Add ingredients 1 through 4 in order of appearance to a separate container. Stir slowly while heating to 40 degrees Centigrade until a clear homogenous solution results. Then add ingredient 5 preheated to 40 degrees Centigrade. After addition of ingredient 5 over a 3 minute period while maintaining steady slow stirring, the batch is cooled immediately to 25 degrees Centigrade by use of exposure to a cold water bath or cold water jacketed kettle. After approximately one hour, a solution made up of ingredients 6, 7 and 8 is added with continued slow stirring. Sufficient sodium hydroxide is added to the aqueous solution of ingredient 6 to yield a final pH of from 4.2 to 4.6.

Apply the final product to hair and scalp according to the invention.


Spray-On, Brush-In Crystal Clear Solution

A crystal-clear aqueous solution is prepared in accordance with Example III except that allantoin N-acetyl DL methionine is substituted for N-acetyl DL methionine.


White, male age 52 was having a problem with typical dandruff comprising itching, scaling and flaking. After one week of regular use of the composition of Example II according to the inventive process, no noticeable itching, scaling and flaking was perceived. The patient shampooed his hair at one week intervals using a non-anti-dandruff shampoo on a continuous basis which included before, during and after the test was in progress.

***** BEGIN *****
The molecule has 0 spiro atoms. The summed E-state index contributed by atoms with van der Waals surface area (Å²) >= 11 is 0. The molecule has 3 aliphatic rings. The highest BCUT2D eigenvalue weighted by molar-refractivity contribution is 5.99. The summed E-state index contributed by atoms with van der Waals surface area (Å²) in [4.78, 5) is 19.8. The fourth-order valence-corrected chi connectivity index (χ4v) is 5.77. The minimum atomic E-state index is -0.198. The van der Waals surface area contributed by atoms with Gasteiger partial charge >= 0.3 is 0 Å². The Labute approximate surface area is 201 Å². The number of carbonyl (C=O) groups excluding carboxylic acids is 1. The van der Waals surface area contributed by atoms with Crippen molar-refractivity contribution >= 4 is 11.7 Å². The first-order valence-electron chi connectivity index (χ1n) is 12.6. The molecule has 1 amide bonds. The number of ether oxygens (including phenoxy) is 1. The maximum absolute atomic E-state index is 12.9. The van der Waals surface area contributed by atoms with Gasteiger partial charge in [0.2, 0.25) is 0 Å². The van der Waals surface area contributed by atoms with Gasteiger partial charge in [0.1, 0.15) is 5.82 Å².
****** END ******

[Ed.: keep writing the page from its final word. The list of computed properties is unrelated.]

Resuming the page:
White, female, age 42 had a probelm of dry, brittle and unmanageable hair. After one week of regular use of the composition of Example III according to the invention, the hair was soft, manageable and fluffy.


White, male, age 51 was loosing approximately 50 to 60 head hairs each day as determined by wetting the hands and drawing the fingers, while in spread position, through the hair to remove loosened individual hairs. After 4 weeks of regular daily use of the composition of Example IV according to the inventive process, the daily loss of head hairs was reduced to approximately 12 to 20.

The use of the term "solution" in the aforementioned specification is not to be construed as meaning a true solution according to pure technical definition. It is rather to be construed as meaning a mixture which appears to the naked eye to be a solution, and accordingly, the word "solution" is to be construed as covering transparent emulsions.

The foregoing detailed specification has been given for the purpose of explaining and illustrating the invention. It is to be understood that the invention is not limited to detailed information set forth, and that various modifications can be made within each example herein provided without departing from the scope of the invention as defined by the appended claims.